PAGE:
[Haskell-cafe] Monomorphic containers, Functor/Foldable/Traversable WAS: mapM_ for bytestring

Mario Blažević blamario at acanac.net
Fri Sep 13 09:07:57 CEST 2013

On 09/13/13 02:28, Michael Snoyman wrote:
> On Fri, Sep 13, 2013 at 9:18 AM, Mario Blažević <blamario at acanac.net 
> <mailto:blamario at acanac.net>> wrote:
>         On 09/13/13 01:51, Michael Snoyman wrote:
>         On Fri, Sep 13, 2013 at 5:38 AM, Mario Blažević
>         <blamario at acanac.net <mailto:blamario at acanac.net>
>         <mailto:blamario at acanac.net <mailto:blamario at acanac.net>>> wrote:
>             On 09/11/13 19:37, John Lato wrote:
>                 3.  I'm not entirely sure that the length* functions
>         belong
>                 here.  I
>                 understand why, and I think it's sensible reasoning, and I
>                 don't have a
>                 good argument against it, but I just don't like it.  With
>                 those, and
>                 mapM_-like functions, it seems that the foldable class is
>                 halfway to
>                 being another monolithic ListLike.  But I don't have any
>                 better ideas
>                 either.
>                     If monolithic classes bother you, my monoid-subclasses
>             package manages to break down the functionality into several
>             classes. One big difference is that everything is based
>         off Monoid
>             rather than Foldable, and that has some big effects on the
>         interface.
>         I'd point out what I'd consider a bigger difference: the type
>         signatures have changed in a significant way. With
>         MonoFoldable, folding on a ByteString would be:
>             (Word8 -> b -> b) -> b -> ByteString -> b
>         With monoid-subclasses, you get:
>             (ByteString -> b -> b) -> b -> ByteString -> b
>         There's certainly a performance issue to discuss, but I'm more
>         worried about semantics. Word8 tells me something very
>         specific: I have one, and precisely one, octet. ByteString
>         tells me I have anywhere from 0 to 2^32 or 2^64  octets. Yes,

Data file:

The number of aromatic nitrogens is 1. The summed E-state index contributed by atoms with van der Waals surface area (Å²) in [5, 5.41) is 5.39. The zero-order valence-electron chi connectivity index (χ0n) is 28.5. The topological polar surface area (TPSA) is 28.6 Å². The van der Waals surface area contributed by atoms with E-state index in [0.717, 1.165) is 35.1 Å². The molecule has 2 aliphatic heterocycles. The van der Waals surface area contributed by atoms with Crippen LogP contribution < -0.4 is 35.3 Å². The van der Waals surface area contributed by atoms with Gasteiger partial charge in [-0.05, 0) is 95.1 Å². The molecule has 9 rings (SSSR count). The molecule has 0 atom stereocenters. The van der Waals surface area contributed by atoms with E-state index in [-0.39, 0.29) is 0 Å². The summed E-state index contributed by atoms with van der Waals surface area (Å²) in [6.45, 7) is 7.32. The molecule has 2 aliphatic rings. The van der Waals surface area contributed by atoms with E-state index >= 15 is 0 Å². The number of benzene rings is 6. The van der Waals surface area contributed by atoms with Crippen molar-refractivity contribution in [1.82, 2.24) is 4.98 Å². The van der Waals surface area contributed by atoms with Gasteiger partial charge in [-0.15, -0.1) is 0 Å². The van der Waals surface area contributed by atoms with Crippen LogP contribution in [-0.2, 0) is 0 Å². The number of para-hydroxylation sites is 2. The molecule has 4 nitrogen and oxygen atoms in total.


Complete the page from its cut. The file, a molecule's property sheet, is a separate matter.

>         we know from context that it will always be of size one, but
>         the type system can't enforce that invariant.
>         All true, but we can also use this generalization to our
>     advantage. For example, the same monoid-subclasses package
>     provides ByteStringUTF8, a newtype wrapper around ByteString. It
>     behaves the same as the plain ByteString except its atomic factors
>     are not of size 1, instead it folds on UTF-8 encoded character
>     boundaries. You can't represent that in Haskell's type system.
> I can think of two different ways of achieving this approach with 
> MonoFoldable instead: by setting `Element` to either `Char` or 
> `ByteStringUTF8`. The two approaches would look like:
> newtype ByteStringUTF8A = ByteStringUTF8A S.ByteString
> type instance Element ByteStringUTF8A = Char
> instance MonoFoldable ByteStringUTF8A where
>     ofoldr f b (ByteStringUTF8A bs) = ofoldr f b (decodeUtf8 bs)
>     ofoldl' = undefined
> newtype ByteStringUTF8B = ByteStringUTF8B S.ByteString
> type instance Element ByteStringUTF8B = ByteStringUTF8B
> instance MonoFoldable ByteStringUTF8B where
>     ofoldr f b (ByteStringUTF8B bs) = ofoldr (f . ByteStringUTF8B . 
> encodeUtf8 . T.singleton) b (decodeUtf8 bs)
>     ofoldl' = undefined
> I'd personally prefer the first approach, as that gives the right 
> guarantees at the type level: each time the function is called, it 
> will be provided with precisely one character. I believe the second 
> approach provides the same behavior as monoid-subclasses does right now.

     Right now monoid-subclasses actually provides both approaches. 
You're correct that it provides the second one as instance 
FactorialMonoid ByteStringUTF8, but it also provides the former as 
instance TextualMonoid ByteStringUTF8. The TextualMonoid class is 
basically what you'd get if you restricted MonoFoldable to type 
Elem=Char. I wanted to keep the package extension-free, you see.

     My main point is that it's worth considering basing MonoFoldable on 
FactorialMonoid, because it can be considered its specialization. 
Methods like length, take, or reverse, which never mention the item type 
in their signature, can be inherited from the FactorialMonoid superclass 
with no change whatsoever. Other methods would differ in their 
signatures (and performance), but the semantics would carry over.

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